While working on a paper on “The Minor Prophets in Luke’s Acts” for a course in “Biblical Intertextuality,” I have been made aware that there are good reasons to see the Minor Prophets (MP) as one book instead of twelve isolated ones. Additionally, to see the MP as a single collection has implications not only for the reading the prophets themselves, but also for understanding how NT writers used them, particularly if it can be shown that the NT writers have the larger context in mind for the text they cite.
Luke seems to understand what I’m talking about here. In Acts 7.42, in Stephen’s speech, Luke cites Amos 5.25-27 from “the book of the prophets.” In Acts 13.40, Luke’s Paul cites Hab 1.5 as “what the prophets said. Finally, in James’ speech at the Jerusalem Council (Acts 15.15), Luke has James cite Amos 9.11-12 from the “words of the prophets.” Josephus knows this, too. Josephus in Contra Apion (1.39-41) is a bit confusing but what he says shows that he counted the MP as one book.
Sirach seems to know of the MP as a single collection:
“May the bones of the Twelve Prophets send forth new life from where they lie, for they comforted the people of Jacob and delivered them with confident hope.” (Sirach 49:10 NRSV)
It would seem then that the MP circulated in a single scroll. Evidence for this includes Qumran scrolls, a Greek MP Scroll which has parts of Jonah, Micah, Nahum, Habakkuk, Zephaniah, and Zechariah, and a MP scroll from the Judean desert. Also every list of canonical books, such as Jerome’s or the Babylonian Talmud—from the first to sixth century count the MP as one book.
The most telling sign, in my opinion, is the work of the famous (but anonymous) scribes of the Masorectic Text who meticulously transcribed the OT text with all kinds of notes and markings to help in the reading of the OT. They would mark the mid-point of each biblical book. The mid-point of the MP was Micah 3.12 for the entire collection. The individual books were not so marked.
Not only is this clear evidence that the MP were considered by the ancients one book, it makes the next point I’m making more plausible. What has come down to us, then, is an “edited” or “redacted” collection of prophetic material generated from about the eighth century BCE onward to the post exilic period. Furthermore, the collection, as we now have it, show considerable skill in the bringing the material together into one book.
Let me share just a few of the compositional seams that show the work of the final redactor’s hand. Again, the unity of this collection points to a single redactor.
Hosea 3.4-5 may serves as the thematic center for the collection:
“For the Israelites shall remain many days without king or prince, without sacrifice or pillar, without ephod or teraphim. Afterward the Israelites shall return and seek the LORD their God, and David their king; they shall come in awe to the LORD and to his goodness in the latter days.” (Hosea 3:4–5 NRSV)
This text ends the opening scenes of Hosea and opens up the more traditionally prophetic material of the rest of the Hosea. It’s amazing how many times the MP refers back to the contents of this text.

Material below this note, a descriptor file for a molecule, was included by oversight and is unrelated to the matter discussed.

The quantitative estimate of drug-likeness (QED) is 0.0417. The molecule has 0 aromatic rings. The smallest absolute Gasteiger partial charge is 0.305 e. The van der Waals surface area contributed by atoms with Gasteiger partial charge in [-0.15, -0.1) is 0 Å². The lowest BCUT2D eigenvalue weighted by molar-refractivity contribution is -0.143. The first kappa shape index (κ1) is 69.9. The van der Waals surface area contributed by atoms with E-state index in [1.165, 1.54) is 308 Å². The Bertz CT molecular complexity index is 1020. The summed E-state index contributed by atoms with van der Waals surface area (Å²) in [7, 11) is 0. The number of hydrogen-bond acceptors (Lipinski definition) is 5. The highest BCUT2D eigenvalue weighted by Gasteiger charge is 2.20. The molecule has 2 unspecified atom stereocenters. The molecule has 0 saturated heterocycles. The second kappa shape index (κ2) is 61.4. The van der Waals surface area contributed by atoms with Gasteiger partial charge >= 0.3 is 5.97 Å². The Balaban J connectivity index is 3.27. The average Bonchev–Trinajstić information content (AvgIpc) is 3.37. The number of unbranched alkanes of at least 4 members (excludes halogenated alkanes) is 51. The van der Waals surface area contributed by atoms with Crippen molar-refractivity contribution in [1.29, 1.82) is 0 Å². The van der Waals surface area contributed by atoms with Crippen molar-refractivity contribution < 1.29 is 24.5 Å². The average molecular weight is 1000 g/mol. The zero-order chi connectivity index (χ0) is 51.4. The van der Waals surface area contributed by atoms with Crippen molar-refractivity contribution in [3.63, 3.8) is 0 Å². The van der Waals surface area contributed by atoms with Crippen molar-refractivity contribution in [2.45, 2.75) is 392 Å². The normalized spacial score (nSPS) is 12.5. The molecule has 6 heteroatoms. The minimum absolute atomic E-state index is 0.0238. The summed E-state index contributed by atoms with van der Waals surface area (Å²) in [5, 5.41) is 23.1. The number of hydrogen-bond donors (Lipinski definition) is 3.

The end of Hosea (14.9) and the opening of Joel (1.2-3) use the same wisdom language, contrasting the good and the wicked (as in Prov 10 and following) and the need to pass on the faith to the younger generation (as in Prov 1-9).
A quote from the end of Joel (3.16) recurs in the opening of Amos (1.2). Both share similar views on the Day of the Lord (Joel 2.2; Amos 5.18-20). This “Day of the Lord” shares two parts from the Hosea 3.4-5 cited above: judgement and restoration at the “end of the days.”
Amos 9.12 uses Edom as a representative nation incorporated into the future Davidic kingdom. Obadiah is about God’s judgment on Edom. Both Hosea, Amos, Jonah, Micah, though dealing with different foreign powers, all have room for God’s work among the Gentiles at the end of time.
The closing of Micah (7.18-20) and the opening of Nahum (1.2-3) depend on Ex 43.6-7 for their description of God.
The theophanies (appearances of God) in Nahum 1.2-8 and Hab 3.3-15 “bookend” each of those works.
The end of Hab 2.20 and 3.16 share with the beginning of Zephaniah 1. 7 and 15 “Day of the Lord” language.
The restoration materials in Zeph 3.9-20 connects with the subject matter of Haggai.
Haggai and Zechariah are connected by a similar dating of their prophetic ministries. Zechariah also uses the same messianic language as in Haggai’s presentation of Zerubbabel (see Hag 2.23) which ties back to Hosea’s future king (see text above).
Finally, the phrase “the oracle of the word of the LORD” occurs only in Zech 9.1; 12.1 and Mal. 1.1 in the Hebrew Bible. Thus, making Malachi a continuation of Zechariah; furthermore, “my messenger” (or Malachi) of Mal 1.1 prepares for the introduction of God’s message Elijah in Mal 3.1 and 4.25.
In conclusion these and other factors point to a very intentional process in the final redaction of the MP and further evidence that the MP as we have them now was intended to be read as one book.
As much as I would like to say that I found all of this on my own, I’m indebted to Michael B. Shepherd, The Twelve Prophets in the New Testament (Studies in Biblical Literature 140; New York: Peter Lang, 2011), 2-4, for much of this information.